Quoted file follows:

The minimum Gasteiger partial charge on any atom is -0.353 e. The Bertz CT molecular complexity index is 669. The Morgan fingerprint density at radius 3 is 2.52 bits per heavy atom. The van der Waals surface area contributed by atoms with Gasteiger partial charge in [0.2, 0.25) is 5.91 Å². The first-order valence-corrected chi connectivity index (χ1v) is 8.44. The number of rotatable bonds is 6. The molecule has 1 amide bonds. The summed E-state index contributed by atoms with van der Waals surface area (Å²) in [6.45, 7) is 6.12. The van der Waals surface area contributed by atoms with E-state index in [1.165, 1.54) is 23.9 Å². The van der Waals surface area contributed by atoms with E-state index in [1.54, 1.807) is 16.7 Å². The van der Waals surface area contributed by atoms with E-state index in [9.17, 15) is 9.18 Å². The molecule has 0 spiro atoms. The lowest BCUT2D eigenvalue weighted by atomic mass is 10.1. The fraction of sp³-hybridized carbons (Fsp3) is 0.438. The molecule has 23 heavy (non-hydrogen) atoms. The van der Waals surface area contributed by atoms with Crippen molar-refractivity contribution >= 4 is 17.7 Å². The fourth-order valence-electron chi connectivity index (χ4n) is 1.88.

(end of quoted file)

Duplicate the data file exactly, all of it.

The minimum Gasteiger partial charge on any atom is -0.353 e. The Bertz CT molecular complexity index is 669. The Morgan fingerprint density at radius 3 is 2.52 bits per heavy atom. The van der Waals surface area contributed by atoms with Gasteiger partial charge in [0.2, 0.25) is 5.91 Å². The first-order valence-corrected chi connectivity index (χ1v) is 8.44. The number of rotatable bonds is 6. The molecule has 1 amide bonds. The summed E-state index contributed by atoms with van der Waals surface area (Å²) in [6.45, 7) is 6.12. The van der Waals surface area contributed by atoms with E-state index in [1.165, 1.54) is 23.9 Å². The van der Waals surface area contributed by atoms with E-state index in [1.54, 1.807) is 16.7 Å². The van der Waals surface area contributed by atoms with E-state index in [9.17, 15) is 9.18 Å². The molecule has 0 spiro atoms. The lowest BCUT2D eigenvalue weighted by atomic mass is 10.1. The fraction of sp³-hybridized carbons (Fsp3) is 0.438. The molecule has 23 heavy (non-hydrogen) atoms. The van der Waals surface area contributed by atoms with Crippen molar-refractivity contribution >= 4 is 17.7 Å². The fourth-order valence-electron chi connectivity index (χ4n) is 1.88.